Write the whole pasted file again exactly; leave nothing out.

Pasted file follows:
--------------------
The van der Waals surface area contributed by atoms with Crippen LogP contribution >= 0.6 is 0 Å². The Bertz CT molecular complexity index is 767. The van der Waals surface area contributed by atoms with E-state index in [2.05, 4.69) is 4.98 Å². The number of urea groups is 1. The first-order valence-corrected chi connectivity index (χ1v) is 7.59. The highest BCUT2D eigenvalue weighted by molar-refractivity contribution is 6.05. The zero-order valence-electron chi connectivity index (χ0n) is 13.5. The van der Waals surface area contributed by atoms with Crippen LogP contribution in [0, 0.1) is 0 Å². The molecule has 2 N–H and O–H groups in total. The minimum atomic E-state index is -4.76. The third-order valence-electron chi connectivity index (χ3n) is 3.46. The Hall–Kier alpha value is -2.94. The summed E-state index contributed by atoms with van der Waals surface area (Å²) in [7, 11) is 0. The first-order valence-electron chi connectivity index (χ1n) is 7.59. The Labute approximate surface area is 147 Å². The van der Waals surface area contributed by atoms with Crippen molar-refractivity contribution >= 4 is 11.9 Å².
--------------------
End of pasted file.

The van der Waals surface area contributed by atoms with Crippen LogP contribution >= 0.6 is 0 Å². The Bertz CT molecular complexity index is 767. The van der Waals surface area contributed by atoms with E-state index in [2.05, 4.69) is 4.98 Å². The number of urea groups is 1. The first-order valence-corrected chi connectivity index (χ1v) is 7.59. The highest BCUT2D eigenvalue weighted by molar-refractivity contribution is 6.05. The zero-order valence-electron chi connectivity index (χ0n) is 13.5. The van der Waals surface area contributed by atoms with Crippen LogP contribution in [0, 0.1) is 0 Å². The molecule has 2 N–H and O–H groups in total. The minimum atomic E-state index is -4.76. The third-order valence-electron chi connectivity index (χ3n) is 3.46. The Hall–Kier alpha value is -2.94. The summed E-state index contributed by atoms with van der Waals surface area (Å²) in [7, 11) is 0. The first-order valence-electron chi connectivity index (χ1n) is 7.59. The Labute approximate surface area is 147 Å². The van der Waals surface area contributed by atoms with Crippen molar-refractivity contribution >= 4 is 11.9 Å².